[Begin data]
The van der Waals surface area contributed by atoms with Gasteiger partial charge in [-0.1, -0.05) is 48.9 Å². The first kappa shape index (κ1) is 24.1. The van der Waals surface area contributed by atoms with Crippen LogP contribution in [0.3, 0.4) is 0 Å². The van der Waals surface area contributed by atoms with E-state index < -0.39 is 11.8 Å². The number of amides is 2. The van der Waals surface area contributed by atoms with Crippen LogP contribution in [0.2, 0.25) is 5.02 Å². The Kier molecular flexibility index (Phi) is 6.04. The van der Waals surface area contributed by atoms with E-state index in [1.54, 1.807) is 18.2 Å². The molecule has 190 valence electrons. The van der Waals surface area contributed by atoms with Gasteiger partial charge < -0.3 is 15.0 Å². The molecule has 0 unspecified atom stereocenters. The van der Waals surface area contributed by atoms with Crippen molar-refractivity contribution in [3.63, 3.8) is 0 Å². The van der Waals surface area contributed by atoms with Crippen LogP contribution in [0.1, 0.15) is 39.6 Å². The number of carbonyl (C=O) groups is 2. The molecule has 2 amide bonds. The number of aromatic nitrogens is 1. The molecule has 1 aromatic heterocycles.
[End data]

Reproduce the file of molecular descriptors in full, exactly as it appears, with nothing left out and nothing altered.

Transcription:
The van der Waals surface area contributed by atoms with Gasteiger partial charge in [-0.1, -0.05) is 48.9 Å². The first kappa shape index (κ1) is 24.1. The van der Waals surface area contributed by atoms with Crippen LogP contribution in [0.3, 0.4) is 0 Å². The van der Waals surface area contributed by atoms with E-state index < -0.39 is 11.8 Å². The number of amides is 2. The van der Waals surface area contributed by atoms with Crippen LogP contribution in [0.2, 0.25) is 5.02 Å². The Kier molecular flexibility index (Phi) is 6.04. The van der Waals surface area contributed by atoms with E-state index in [1.54, 1.807) is 18.2 Å². The molecule has 190 valence electrons. The van der Waals surface area contributed by atoms with Gasteiger partial charge < -0.3 is 15.0 Å². The molecule has 0 unspecified atom stereocenters. The van der Waals surface area contributed by atoms with Crippen molar-refractivity contribution in [3.63, 3.8) is 0 Å². The van der Waals surface area contributed by atoms with Crippen LogP contribution in [0.1, 0.15) is 39.6 Å². The number of carbonyl (C=O) groups is 2. The molecule has 2 amide bonds. The number of aromatic nitrogens is 1. The molecule has 1 aromatic heterocycles.